<figure class="wp-block-embed-vimeo wp-block-embed is-type-video is-provider-vimeo wp-embed-aspect-16-9 wp-has-aspect-ratio">
<iframe allowfullscreen="allowfullscreen" frameborder="0" height="433" mozallowfullscreen="mozallowfullscreen" src="https://player.vimeo.com/video/181450922" webkitallowfullscreen="webkitallowfullscreen" width="770"></iframe>
<figcaption>RS3D Wrap 3.0 Workflow Overview</figcaption></figure> <figure class="wp-block-embed-vimeo wp-block-embed is-type-video is-provider-vimeo wp-embed-aspect-16-9 wp-has-aspect-ratio">
<iframe allowfullscreen="allowfullscreen" frameborder="0" height="433" mozallowfullscreen="mozallowfullscreen" src="https://player.vimeo.com/video/342721139" webkitallowfullscreen="webkitallowfullscreen" width="770"></iframe>
<figcaption> RS3D Wrap 3.4 New Features!</figcaption></figure>

Digital Human Model MCAD Integration

You might ask “Why is this so unique or special?” Well, say you are designing a wearable product such as a facemask or goggles. More than likely, you’ll want to import an anatomically correct 3D head model into your MCAD software environment. In my experience until discovering Wp3 its always been a big hurdle to efficiently format, import and convert my human digital models into something truly usable and flexible inside my MCAD software apps. For example, say you want to measure, create sections, or dynamic manipulate the surface topology of your anatomical model, unfortunately, you would quickly find that importing raw scan data is not the ticket. Scan data in the form of point-clouds or triangular meshes such as .STL often end up being not much more than a glorified visual reference. If such embellishments or collecting a few key measurements are all you need, then you should be good to go with .STL or point-cloud data. That is unless your system has bogged down struggling to keep pace with processing the massive file sizes normally associated with scan data.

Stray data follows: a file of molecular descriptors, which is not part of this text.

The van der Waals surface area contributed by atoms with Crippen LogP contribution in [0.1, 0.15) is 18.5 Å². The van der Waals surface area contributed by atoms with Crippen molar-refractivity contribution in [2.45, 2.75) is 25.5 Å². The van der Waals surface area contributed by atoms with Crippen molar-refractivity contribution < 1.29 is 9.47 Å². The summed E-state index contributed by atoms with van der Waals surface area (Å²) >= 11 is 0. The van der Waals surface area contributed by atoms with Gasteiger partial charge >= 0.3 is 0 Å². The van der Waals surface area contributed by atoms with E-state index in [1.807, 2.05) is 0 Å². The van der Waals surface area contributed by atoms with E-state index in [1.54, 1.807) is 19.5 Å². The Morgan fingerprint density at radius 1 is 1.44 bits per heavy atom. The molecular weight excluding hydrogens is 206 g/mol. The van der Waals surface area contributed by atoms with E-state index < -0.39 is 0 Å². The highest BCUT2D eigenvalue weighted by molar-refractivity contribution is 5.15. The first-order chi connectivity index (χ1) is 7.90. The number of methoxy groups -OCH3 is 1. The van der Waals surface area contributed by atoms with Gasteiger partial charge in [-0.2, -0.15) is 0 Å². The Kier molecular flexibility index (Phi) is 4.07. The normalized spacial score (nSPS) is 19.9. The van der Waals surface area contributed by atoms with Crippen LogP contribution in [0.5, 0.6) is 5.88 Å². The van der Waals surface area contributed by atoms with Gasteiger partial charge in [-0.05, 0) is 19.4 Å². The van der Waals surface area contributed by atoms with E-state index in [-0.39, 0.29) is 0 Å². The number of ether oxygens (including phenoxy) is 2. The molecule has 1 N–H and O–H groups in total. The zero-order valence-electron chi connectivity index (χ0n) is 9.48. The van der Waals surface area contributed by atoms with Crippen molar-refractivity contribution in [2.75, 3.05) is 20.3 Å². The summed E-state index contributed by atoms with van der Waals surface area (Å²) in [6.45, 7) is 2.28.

<figure class="wp-block-image"><figcaption>3D Scan Data of Vince Haley a.k.a SkillCoach Fitted w/ Wrap 3 Quad Basemesh</figcaption></figure>

Resolving MCAD Incompatibility Problem

The issue is one of incompatibility. MCAD software apps, in general, are hungry for NURBS formated geometry which is mathematically driven, not faceted triangles. If you feed MCAD apps NURBS there’s a world of possibilities as to how you can use and manipulate the geometry. You want to cut a cross-section, no problem. Need to extract a surface patch or draw curves directly on the surface, done deal!